ktwx radar.png (784.9 KiB) Viewed 464 times

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Re: Saturday 9/28/2019 Day 1 Slight

Post by thunderchaser83 » Sat Sep 28, 2019 6:26 pm

It looks very messy so far this afternoon. Also a lot of cloud cover.

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Re: Saturday 9/28/2019 Day 1 Slight

Post by thunderchaser83 » Sat Sep 28, 2019 7:24 pm

KICT radar.png
KICT radar.png (949.03 KiB) Viewed 451 times
Current radar as of about 2:22 Central Time.

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Re: Saturday 9/28/2019 Day 1 Slight

Post by thunderchaser83 » Sat Sep 28, 2019 7:46 pm

severewarn.png (461.78 KiB) Viewed 448 times
Severe Thunderstorm Warning

Posts: 4
Joined: Sat Sep 28, 2019 5:50 pm

Re: Saturday 9/28/2019 Day 1 Slight

Post by minime » Sun Sep 29, 2019 7:03 pm

day1otlk_1630 (1).gif
day1otlk_1630 (1).gif (30.74 KiB) Viewed 440 times
SPC AC 291629

Day 1 Convective Outlook
NWS Storm Prediction Center Norman OK
1129 AM CDT Sun Sep 29 2019

Valid 291630Z - 301200Z


A few severe thunderstorms with large hail as the primary hazard are
most likely from western South Dakota into the Upper Red River
Valley, mainly this evening through tonight.

Amplified upper-level trough will remain anchored across the West.
An embedded shortwave impulse will induce weak mid-level height
falls across the northern High Plains at peak heating and should aid
in storm development centered on northeast WY during the late

Outside of the Black Hills, the region is completely encompassed by
stratus as a plume of rich low-level moisture continues to advect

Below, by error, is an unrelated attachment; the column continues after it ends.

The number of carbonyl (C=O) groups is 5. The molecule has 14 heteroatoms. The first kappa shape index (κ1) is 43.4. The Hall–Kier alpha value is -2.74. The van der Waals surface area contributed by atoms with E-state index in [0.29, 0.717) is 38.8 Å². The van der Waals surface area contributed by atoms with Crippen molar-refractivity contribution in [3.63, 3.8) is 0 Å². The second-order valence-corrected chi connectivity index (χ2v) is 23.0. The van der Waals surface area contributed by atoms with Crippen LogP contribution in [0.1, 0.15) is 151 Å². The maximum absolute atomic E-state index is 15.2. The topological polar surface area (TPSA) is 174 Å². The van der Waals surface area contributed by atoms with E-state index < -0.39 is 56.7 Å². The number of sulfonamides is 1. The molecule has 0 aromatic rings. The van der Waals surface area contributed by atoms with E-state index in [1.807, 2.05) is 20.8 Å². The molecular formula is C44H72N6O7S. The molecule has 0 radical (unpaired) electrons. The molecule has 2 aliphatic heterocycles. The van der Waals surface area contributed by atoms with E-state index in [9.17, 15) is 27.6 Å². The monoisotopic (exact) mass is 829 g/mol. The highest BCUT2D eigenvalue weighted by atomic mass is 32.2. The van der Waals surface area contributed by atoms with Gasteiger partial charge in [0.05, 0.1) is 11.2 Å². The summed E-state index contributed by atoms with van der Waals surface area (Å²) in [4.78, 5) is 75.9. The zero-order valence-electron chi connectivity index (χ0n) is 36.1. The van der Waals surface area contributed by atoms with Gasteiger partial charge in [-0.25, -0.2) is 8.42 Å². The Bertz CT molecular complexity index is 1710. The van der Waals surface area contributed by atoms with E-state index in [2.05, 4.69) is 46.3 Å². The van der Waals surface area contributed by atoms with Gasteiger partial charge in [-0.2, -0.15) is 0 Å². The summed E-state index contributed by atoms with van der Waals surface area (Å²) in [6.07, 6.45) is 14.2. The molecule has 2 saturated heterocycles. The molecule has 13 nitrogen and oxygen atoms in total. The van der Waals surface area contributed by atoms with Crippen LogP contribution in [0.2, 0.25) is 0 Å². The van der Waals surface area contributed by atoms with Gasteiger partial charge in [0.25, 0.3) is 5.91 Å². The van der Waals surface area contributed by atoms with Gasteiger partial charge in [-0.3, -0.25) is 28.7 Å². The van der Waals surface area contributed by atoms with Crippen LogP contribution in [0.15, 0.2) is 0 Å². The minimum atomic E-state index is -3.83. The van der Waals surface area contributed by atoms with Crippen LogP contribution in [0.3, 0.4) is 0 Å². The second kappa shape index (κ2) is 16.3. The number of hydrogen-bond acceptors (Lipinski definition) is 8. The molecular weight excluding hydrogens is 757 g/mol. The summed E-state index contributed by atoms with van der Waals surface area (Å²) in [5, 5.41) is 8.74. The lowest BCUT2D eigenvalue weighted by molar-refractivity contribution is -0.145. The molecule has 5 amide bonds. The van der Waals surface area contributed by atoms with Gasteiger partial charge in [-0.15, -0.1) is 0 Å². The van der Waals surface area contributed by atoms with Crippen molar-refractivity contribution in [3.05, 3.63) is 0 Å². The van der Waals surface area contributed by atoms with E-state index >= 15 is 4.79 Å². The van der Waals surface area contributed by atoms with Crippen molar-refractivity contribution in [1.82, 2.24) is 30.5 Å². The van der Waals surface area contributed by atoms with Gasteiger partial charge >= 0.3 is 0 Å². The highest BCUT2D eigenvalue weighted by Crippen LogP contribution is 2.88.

poleward beneath a slowly spatially expanding elevated mixed-layer.
This suggests the opportunity for surface-based storm development
should be rather short-lived and spatially confined to the western
SD area during early evening. Convection should be or will become
predominately elevated north of the surface warm front as it spreads
east-northeast across northern SD into southeast ND. The quality of
low-level moisture will favor an influx of moderate to large
buoyancy. In conjunction with strong speed shear through the
cloud-bearing layer, the setup could favor a long-track supercell or
two capable of producing a swath of large hail, some of which may be

...Eastern NE to IL and MN...
Clusters of warm-advection driven elevated, non-severe convection
are ongoing from the Mid-MO to the Mid-MS Valleys. This activity
should persist through this afternoon as it shifts east into IL.
Some guidance does suggest intensification may occur near the
surface warm front as destabilization is occurring across eastern MO
into central IL. However, based on the pervasiveness of
stratus/convection north of the front amid a weak mid-level lapse
rate environment, the scenario appears to favor maintenance of a
level 1-Marginal Risk.

A separate area of warm-advection elevated convection will develop
tonight in the central to northern MN vicinity. More muted effective
shear relative to areas farther west should yield a predominant
cluster mode. Marginally severe hail is possible as the periphery of
the High Plains elevated mixed-layer spreads toward the Upper

...Far West TX to eastern NM...
Latest guidance is fairly consistent in simulating isolated to
scattered storm development over the higher terrain of the
Trans-Pecos northward into eastern NM along/ahead of the dryline.
Effective shear will be weaker (20-30 kt) with southern extent where
convective coverage should be greater due to orographic ascent. Amid
moderate mid-level lapse rates, overall setup should tend to favor
isolated instances of severe wind and hail.

..Grams/Elliott.. 09/29/2019